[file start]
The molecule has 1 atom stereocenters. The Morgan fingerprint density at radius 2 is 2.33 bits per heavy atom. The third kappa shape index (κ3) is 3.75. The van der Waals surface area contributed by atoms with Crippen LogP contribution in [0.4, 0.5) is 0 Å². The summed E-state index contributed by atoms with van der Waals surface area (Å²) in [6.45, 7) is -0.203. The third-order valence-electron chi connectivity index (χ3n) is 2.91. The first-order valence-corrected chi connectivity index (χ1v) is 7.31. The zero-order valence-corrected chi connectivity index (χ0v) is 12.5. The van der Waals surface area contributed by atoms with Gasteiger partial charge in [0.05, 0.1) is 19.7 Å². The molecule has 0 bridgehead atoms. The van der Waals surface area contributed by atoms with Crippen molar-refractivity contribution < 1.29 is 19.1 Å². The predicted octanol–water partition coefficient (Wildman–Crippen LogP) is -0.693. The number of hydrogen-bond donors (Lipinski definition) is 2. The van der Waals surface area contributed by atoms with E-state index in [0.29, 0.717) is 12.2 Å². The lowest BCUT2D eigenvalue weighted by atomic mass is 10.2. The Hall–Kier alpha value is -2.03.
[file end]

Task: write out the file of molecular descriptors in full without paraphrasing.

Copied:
The molecule has 1 atom stereocenters. The Morgan fingerprint density at radius 2 is 2.33 bits per heavy atom. The third kappa shape index (κ3) is 3.75. The van der Waals surface area contributed by atoms with Crippen LogP contribution in [0.4, 0.5) is 0 Å². The summed E-state index contributed by atoms with van der Waals surface area (Å²) in [6.45, 7) is -0.203. The third-order valence-electron chi connectivity index (χ3n) is 2.91. The first-order valence-corrected chi connectivity index (χ1v) is 7.31. The zero-order valence-corrected chi connectivity index (χ0v) is 12.5. The van der Waals surface area contributed by atoms with Gasteiger partial charge in [0.05, 0.1) is 19.7 Å². The molecule has 0 bridgehead atoms. The van der Waals surface area contributed by atoms with Crippen molar-refractivity contribution < 1.29 is 19.1 Å². The predicted octanol–water partition coefficient (Wildman–Crippen LogP) is -0.693. The number of hydrogen-bond donors (Lipinski definition) is 2. The van der Waals surface area contributed by atoms with E-state index in [0.29, 0.717) is 12.2 Å². The lowest BCUT2D eigenvalue weighted by atomic mass is 10.2. The Hall–Kier alpha value is -2.03.